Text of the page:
When Charlotte-Mecklenburg police officer Wende Kerl shot and killed Danquirs Franklin at a northwest Charlotte Burger King in March, her body camera recorded it.
The officer standing next to her, Larry Deal, did not record a body camera video of the shooting, even though CMPD officers are required to wear and use body cameras.
Video from Deal’s body camera may have provided information about Franklin’s final moments. He appears to have a more direct angle to watch Franklin’s behavior as officers first arrive, and Kerl herself would likely be visible in footage from his camera.
CMPD released a portion of video from Kerl’s camera on Monday, in response to court petitions from local TV reporters. It was only two minutes and 20 seconds long.
Her body camera video recorded at least 11 minutes of footage altogether, the Observer has previously reported. Public safety spokesman Rob Tufano told the Observer on Thursday that CMPD interpreted “the incident” as the two minutes and 20 seconds of activity immediately surrounding the shooting.
Kerl fires her gun 20 seconds before the end of that video, and as the clip ends, she is leaning down toward Franklin and saying “I gotta pick up the gun.”
Tufano said Thursday that no body camera or dashboard camera captured the moments before, during and after the shooting aside from Kerl’s. Deal’s chest is briefly visible at the end of Kerl’s video, and the spot where CMPD officers typically wear their body cameras appears to be empty.
Some body camera models are worn elsewhere on the officer’s body, but police have refused to answer questions about Deal’s camera use. They say CMPD’s internal investigation, one of the two investigations launched after each police shooting, is still ongoing.
“If you don’t have your body-worn camera on, that’s a violation of policy and a serious violation,” CMPD Chief Kerr Putney said at a breakfast forum Tuesday morning. “What I can tell you is one body camera was working. I can’t talk about the rest, because that’s gonna be investigated.”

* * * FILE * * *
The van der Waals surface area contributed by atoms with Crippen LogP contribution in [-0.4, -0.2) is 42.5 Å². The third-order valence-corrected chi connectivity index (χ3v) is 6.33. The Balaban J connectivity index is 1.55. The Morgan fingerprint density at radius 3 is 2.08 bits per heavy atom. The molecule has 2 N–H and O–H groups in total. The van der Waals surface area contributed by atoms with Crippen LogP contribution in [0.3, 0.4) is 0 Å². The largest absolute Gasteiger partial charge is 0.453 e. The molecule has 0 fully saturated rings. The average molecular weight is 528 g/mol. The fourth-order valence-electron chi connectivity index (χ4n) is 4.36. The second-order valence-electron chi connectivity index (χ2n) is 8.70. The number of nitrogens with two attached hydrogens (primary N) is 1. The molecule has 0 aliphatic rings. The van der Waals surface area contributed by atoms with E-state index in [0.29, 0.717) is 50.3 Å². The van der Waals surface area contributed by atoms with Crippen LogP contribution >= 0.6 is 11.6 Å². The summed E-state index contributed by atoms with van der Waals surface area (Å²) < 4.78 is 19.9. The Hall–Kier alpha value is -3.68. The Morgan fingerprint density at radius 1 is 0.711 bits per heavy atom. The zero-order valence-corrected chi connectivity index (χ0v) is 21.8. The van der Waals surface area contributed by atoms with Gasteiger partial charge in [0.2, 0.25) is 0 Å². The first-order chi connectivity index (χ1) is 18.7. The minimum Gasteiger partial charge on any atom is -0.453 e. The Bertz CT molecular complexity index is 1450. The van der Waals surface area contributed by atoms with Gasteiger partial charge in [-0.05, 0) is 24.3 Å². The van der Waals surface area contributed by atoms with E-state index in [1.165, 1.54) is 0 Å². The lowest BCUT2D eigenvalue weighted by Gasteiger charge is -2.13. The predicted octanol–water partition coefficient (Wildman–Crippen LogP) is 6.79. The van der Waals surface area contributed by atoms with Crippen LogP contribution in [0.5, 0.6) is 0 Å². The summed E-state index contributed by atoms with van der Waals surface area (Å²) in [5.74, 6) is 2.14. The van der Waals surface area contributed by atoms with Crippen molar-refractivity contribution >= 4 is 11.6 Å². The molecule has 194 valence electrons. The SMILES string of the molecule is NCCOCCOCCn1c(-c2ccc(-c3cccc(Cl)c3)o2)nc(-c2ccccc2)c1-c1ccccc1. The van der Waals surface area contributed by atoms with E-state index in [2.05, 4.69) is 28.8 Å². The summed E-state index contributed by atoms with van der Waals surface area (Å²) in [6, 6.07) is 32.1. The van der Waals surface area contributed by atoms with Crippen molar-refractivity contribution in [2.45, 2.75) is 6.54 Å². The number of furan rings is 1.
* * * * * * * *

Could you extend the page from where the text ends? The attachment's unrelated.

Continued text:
Putney refused to specify what discipline measures might be taken when an officer doesn’t wear a body camera, and CMPD’s 20-page body camera policy does not detail the penalties.
Deal’s lawyer Michael Greene declined on Tuesday to comment on Deal’s body camera use.
CMPD’s 20-page body camera policy is clear that patrol officers and sergeants should wear the cameras whenever they’re on duty. The cameras “shall be turned on and activated to record prior to arrival to any call for service or any (crime-related) interaction with citizens while on duty” or while working off-duty, the policy says.
CMPD’s body cameras have a 30-second buffer function that saves video, but not audio, of the period before the officer pressed the record button. Kerl’s video captures about a minute of her drive to Burger King, showing that she turned her camera on prior to arrival.
Dan Lawrence, who is a senior research associate at the Urban Institute’s Justice Policy Center and has a PhD in criminology, law and justice from the University of Illinois at Chicago, said officers generally develop the muscle memory to turn on their camera when they’re about to interact with someone.
“It would be very odd, if they have a policy that officers are required to wear body-worn cameras, that the officer wasn’t wearing a camera at all,” he said. “I mean, it’s part of their tool set. They have their belts ,they have their gun, they have their handcuffs ... it’s part of their uniform.”
Lawrence said he also finds it strange that CMPD released such a small portion of the video in response to initial petitions.
“If the department was trying to alleviate any concerns surrounding jury pool selection and getting public sentiment to change, it just seems odd to me that they would release the actual shooting event, which is obviously going to have the most impact in that regard, but not the followup conversations between officers and other things,” he said.
Body cameras were rolled out to all CMPD patrol officers in fall 2015, at a time when many departments nationwide were buying the cameras. Then-U.S. Attorney General Loretta Lynch said the cameras could make communities safer by improving transparency and accountability.
The city has spent more than $6 million on body cameras in the past five years, including docking systems and software, according to city records. The cameras automatically upload video when they’re docked at the end of each shift, and officers can view and categorize the videos through a smartphone app.
Robert Dawkins, an organizer with the police accountability and transparency group SAFE Coalition NC, said the lack of video from Deal is troubling.
Dawkins is eager to find out whether Deal or his supervisor made a mistake, since patrol officers are always supposed to have functioning body cameras.